|picture by Iris Laverdent|
During a 3 months overseas placement with MA Performance Design & Practice in Kerala, I've been imbued with Indian culture. Indian style is usually not my cup of tea but I wanted to capture some element of the Indian style to make them mine.
When I was there, I went crazy with fabric, silk and material. When you go into shop, you feel dizzy in front of all theses precious bright colour fabrics and high quality material like silk that you can get for very cheap if you compare with European prices.
Because of the heat and humidity, I bought like 3 large foam pans, "This is really cool, i will wear that in London!" But when I came back to my urban life, I was "what is this"and just put them at the bottom of my closet (not throw them away…always could be useful!). I remembered that I actually hated this style of pacific spoiled westerners came in India for finding their true self escaping capitalism.
|Chanel pre-autumn/winter 2012-13 collection|
I can pick some element, the fabric, colours, use of gold and fake stone, introduce in my own style.
I got inspired by Paris-Bombay Chanel collection which mixes Indian and Western style, keeping the colour, the material, the use of gems, precious stone embroideries and gold thread, silk and fluid material but with Western cut for the dress.
|Chanel pre-autumn/winter 2012-13 collection|
For my birthday I wanted to wear a sari but they have a really specific and complex way to roll it up around the body. They show it to me in the shop but I couldn't get it so I created a new dress with the sari without following the traditional way of making it, so I rolled up around my body the way I found it nice.
|My own way to wear the sari!|
During the placement we studied different kind of traditional Indian dance & performance. We went to see Theyyam a popular Hindu ritual where performers dons the guise of God and propitiates the Gods through possessed dancing. Actually you really have to believe that you are a good to run during hours caring tones of material and fabric under an extreme heat. Theyyam are kind of installations, huge extension of the body. For example they wear large red metal breast plates, beautiful headdress with a halo of palm spines that looked alike a giant circular saw blade. The deity appears in to the shrine courtyard rattling her bracelets and hissing like a snake/ The very attractive features of theyyatam are its colorful costumes.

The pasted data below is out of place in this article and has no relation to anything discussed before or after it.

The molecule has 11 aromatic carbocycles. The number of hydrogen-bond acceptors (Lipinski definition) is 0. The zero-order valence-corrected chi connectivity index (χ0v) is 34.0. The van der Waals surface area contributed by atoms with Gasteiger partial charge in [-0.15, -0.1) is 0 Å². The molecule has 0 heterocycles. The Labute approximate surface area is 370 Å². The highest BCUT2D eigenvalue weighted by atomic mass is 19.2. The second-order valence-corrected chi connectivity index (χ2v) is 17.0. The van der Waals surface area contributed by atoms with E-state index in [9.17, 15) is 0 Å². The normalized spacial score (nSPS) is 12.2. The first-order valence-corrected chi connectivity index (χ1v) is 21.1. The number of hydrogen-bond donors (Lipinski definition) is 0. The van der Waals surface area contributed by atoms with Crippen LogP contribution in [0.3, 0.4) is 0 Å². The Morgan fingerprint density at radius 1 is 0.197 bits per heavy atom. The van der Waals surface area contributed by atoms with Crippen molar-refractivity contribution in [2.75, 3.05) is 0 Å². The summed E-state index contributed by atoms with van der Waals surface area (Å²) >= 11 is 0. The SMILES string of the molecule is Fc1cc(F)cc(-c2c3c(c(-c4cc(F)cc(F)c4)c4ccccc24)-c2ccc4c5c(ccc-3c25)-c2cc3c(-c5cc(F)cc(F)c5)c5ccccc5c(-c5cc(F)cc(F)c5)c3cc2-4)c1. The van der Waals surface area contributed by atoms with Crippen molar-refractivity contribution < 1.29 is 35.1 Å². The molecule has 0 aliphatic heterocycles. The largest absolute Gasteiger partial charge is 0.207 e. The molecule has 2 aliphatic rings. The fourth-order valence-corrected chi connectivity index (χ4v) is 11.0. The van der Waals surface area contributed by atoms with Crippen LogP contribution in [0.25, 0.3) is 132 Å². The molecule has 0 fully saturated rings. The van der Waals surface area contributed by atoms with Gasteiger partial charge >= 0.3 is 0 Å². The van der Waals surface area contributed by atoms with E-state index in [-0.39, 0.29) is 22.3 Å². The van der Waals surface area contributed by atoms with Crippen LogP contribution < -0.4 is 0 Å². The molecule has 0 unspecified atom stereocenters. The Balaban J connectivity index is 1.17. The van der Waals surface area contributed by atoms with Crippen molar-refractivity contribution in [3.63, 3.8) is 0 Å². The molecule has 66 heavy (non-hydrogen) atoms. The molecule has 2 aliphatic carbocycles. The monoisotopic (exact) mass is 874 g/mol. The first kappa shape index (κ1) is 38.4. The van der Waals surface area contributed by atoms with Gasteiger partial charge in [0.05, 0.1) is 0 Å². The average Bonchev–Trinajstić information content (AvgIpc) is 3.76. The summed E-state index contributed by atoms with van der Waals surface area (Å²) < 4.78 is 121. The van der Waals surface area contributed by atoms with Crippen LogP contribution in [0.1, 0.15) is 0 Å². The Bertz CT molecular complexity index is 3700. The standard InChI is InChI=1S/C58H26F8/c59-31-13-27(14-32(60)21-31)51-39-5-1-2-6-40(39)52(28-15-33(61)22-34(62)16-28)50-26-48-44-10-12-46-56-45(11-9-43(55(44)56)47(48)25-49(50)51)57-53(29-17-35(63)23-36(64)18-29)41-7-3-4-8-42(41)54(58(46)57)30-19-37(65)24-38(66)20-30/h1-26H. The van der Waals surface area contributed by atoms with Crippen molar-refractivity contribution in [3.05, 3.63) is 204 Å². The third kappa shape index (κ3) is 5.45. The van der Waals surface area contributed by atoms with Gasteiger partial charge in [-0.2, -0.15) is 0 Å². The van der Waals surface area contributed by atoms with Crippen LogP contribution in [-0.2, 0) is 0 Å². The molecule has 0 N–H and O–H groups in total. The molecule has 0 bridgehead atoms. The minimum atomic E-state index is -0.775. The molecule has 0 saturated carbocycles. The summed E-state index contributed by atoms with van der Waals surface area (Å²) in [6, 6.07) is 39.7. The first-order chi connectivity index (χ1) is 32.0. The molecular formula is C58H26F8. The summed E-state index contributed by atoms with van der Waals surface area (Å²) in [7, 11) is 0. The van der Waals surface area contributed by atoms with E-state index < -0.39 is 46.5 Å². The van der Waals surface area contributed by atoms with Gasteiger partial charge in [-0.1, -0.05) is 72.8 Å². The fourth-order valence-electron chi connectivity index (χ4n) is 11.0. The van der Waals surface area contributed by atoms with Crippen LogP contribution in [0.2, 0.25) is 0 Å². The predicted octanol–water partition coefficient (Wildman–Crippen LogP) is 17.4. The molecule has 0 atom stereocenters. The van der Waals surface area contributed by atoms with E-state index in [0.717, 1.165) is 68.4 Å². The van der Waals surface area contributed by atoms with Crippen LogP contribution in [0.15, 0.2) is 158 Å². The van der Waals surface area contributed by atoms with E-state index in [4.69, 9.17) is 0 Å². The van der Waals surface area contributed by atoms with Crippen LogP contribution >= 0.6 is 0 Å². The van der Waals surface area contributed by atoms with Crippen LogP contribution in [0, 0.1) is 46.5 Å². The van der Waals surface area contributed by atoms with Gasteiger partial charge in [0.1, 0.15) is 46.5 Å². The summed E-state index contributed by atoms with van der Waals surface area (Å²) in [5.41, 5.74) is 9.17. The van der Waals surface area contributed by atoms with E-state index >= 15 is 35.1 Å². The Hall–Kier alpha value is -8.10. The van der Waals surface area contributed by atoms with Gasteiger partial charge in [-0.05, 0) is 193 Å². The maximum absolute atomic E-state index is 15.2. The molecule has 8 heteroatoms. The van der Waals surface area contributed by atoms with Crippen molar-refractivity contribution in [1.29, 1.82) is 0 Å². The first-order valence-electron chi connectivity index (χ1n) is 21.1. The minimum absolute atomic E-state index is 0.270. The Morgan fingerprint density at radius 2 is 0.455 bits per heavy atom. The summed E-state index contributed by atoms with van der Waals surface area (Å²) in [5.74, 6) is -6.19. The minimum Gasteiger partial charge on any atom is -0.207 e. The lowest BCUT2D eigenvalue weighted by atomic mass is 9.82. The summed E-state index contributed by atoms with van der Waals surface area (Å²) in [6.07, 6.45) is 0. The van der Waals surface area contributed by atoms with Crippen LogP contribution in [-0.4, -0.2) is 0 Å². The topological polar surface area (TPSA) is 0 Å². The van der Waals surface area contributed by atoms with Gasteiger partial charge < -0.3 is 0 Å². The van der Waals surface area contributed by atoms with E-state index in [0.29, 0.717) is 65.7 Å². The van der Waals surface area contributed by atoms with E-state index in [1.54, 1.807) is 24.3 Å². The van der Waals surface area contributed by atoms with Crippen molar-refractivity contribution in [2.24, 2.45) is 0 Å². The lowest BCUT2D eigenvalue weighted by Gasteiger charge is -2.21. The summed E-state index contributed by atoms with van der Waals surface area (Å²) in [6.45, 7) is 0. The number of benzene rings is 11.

The make up involves very accurate face painting of different styles and body decoration. Although there is no fundamental difference in the costumes and make up of these theyyams, each category of theyyams varies from the other categories in accordance with the main characteristics. The use natural and organic element to make the outfits like splices of bamboos covered by red cloth, dress woven out of coconut leaves as they leap in to the fire or made out of bamboo splices and wooden planks which are covered with flowers and coconut leaves. In certain cases peacock feathers are also used. They also have nearly fifty to sixty feet high long crowns made out of areca nut trees and bamboo splices. These crowns are supported by long bamboos which are held by several helpers to keep the balance when placed upon the head of the player. According to the local customs, these long crowns are either covered with colored cloth or thatched with coconut leaves.
|the very long preparation for Khatakali costume|
Kathakali according to wikipedia "is a highly stylized classical Indian dance-drama noted for the attractive make-up of characters, elaborate costumes, detailed gestures and well-defined body movements presented in tune with the anchor playback music and complementary percussion" Once Kathakali dancers have put on their costume and make- up they are no longer themselves, they have assumed the life of the character they are playing…it's interesting to see how the costume make you becoming the character and not the character which defines the costume. The really long preparation (it can takes 4 or 5 hour to get ready) and the dressing up is already kind of ritual and it's part and parcel of the performance.
It's really fascinating the way they put lawyers fabric on a rope and roll up around the body in order to make to very bulky
I was really fascinated by the silver nails, I think it's look like kind of fashionable punk gothic rings that i find really cool
During our placement we create a divided theatre play in collaboration with performer from Calicut school of Art and Drama. The show was based on the story of Pinnochio.
|By Beatrice Colombo Serri|
We have no sewing machine so we have to stitch everything by hand, We didn't not a lot of material and have to deal with natural elements that we found in the jungle like bamboo or banana leaves or colourful fabric negotiated in Indian market.
|By Beatrice Colombo Serri|
On of my "epic creation" the fish costume (yes I swear there is ALSO a fish in Pinnochio story) , I was "don't worry, i can do it, it won't take me long" but I have to stitch one by one the fish scales made of cardboard under the pounding heat.
|...Fortunately I got some help!|
But the performer wasn't really happy with the design: